Background: Little is known about predictors of mortality among Parkinson patients living in long term care.
Material/methods: We conducted a 3-year follow-up study on 15,237 PD residents aged 65 years and older using the Systematic Assessment in Geriatric drug use via Epidemiology (SAGE) database. The SAGE database consists of the Minimum Data Set (MDS) data collected on over 400,000 nursing home residents in 5 U. S. states, including demographic characteristics, dementia severity, comorbidity and other clinical variables. Information on death was derived through linkage to Medicare files. Baseline characteristics were used to predict survival using univariate and multivariate Cox proportional hazard models.
Results: The overall 3-year mortality rate was 50%. Advanced age (relative rate (RR) 2.22; 95% confidence interval (CI) 1.99-2.47, for patients 85+ years), male gender (RR 1.73; 95% CI 1.60-1.87), severe functional (RR 1.81; 95% CI 1.53-2.13) and cognitive (RR 1.54; 95% CI 1.38-1.72) impairment, the presence of vision problems (RR 1.25; 95% CI 1.20-1.57), pressure ulcers (RR 1.25; 95% 1.14-1.37), and a diagnosis of congestive heart failure (RR 1.49; 95% CI 1.35-1.65), diabetes mellitus (RR 1.22; 95% 1.11-1.35) and pneumonia (RR 1.39; 95% CI 1.09-1.77) were independent predictors of death. The specific presence of aspiration pneumonia had the highest mortality risk ratio among all comorbidities (RR 1.58; CI 0.97-2.56). African-Americans and other minority groups were less likely to die relative to white PD residents.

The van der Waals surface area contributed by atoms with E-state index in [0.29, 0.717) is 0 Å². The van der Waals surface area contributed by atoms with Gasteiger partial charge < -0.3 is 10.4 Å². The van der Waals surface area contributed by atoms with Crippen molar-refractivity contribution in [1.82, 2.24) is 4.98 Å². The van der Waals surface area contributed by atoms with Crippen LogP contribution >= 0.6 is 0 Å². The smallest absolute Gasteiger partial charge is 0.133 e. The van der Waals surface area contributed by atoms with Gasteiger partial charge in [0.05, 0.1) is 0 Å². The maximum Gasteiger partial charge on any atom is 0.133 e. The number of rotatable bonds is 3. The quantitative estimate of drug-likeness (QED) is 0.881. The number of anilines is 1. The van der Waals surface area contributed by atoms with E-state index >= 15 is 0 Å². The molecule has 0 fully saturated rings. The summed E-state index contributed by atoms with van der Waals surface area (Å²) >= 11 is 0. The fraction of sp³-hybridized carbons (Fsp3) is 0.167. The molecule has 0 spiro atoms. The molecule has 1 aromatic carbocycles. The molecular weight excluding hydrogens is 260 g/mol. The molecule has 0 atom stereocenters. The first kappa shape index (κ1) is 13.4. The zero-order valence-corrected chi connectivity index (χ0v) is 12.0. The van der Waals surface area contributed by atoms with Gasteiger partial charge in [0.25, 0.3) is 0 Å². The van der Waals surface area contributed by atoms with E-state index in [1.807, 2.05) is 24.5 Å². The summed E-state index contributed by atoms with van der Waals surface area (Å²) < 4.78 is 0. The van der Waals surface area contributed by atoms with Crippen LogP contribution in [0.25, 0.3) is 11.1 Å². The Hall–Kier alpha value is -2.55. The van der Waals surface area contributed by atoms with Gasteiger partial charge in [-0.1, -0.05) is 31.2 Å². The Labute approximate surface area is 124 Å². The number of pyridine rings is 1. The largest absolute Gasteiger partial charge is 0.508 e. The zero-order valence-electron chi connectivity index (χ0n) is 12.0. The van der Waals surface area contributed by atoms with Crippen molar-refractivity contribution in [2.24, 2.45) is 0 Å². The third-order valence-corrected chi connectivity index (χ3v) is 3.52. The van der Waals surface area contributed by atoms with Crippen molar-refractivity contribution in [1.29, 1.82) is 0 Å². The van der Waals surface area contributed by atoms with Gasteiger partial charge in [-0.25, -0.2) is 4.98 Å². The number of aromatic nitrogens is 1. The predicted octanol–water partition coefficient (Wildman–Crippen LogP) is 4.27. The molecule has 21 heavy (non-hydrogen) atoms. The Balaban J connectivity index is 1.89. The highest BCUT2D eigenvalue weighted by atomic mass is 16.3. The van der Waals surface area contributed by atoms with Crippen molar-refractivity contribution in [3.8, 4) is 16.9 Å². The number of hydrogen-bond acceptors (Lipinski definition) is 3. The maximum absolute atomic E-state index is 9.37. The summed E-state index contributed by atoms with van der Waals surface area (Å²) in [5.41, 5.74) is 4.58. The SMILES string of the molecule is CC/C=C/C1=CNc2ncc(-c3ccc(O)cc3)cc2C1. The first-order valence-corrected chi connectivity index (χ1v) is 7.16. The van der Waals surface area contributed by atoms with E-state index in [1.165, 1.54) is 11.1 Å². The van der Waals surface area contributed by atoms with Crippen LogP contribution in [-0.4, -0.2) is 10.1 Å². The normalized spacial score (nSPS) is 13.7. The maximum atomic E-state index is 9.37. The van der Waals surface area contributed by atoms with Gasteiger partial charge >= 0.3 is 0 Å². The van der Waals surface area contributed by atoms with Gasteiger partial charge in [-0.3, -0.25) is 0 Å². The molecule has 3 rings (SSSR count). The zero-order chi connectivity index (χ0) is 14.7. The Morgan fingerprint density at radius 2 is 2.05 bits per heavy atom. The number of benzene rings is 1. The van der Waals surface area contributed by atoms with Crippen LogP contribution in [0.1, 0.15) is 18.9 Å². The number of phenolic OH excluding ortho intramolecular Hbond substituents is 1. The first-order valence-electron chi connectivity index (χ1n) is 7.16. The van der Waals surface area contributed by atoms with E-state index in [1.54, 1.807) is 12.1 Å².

Conclusions: Age, sex, functional and cognitive impairment and the diagnosis of pneumonia or congestive heart failure were the strongest predictors of death. Minority groups have a reduced risk of death relative to white PD nursing home residents.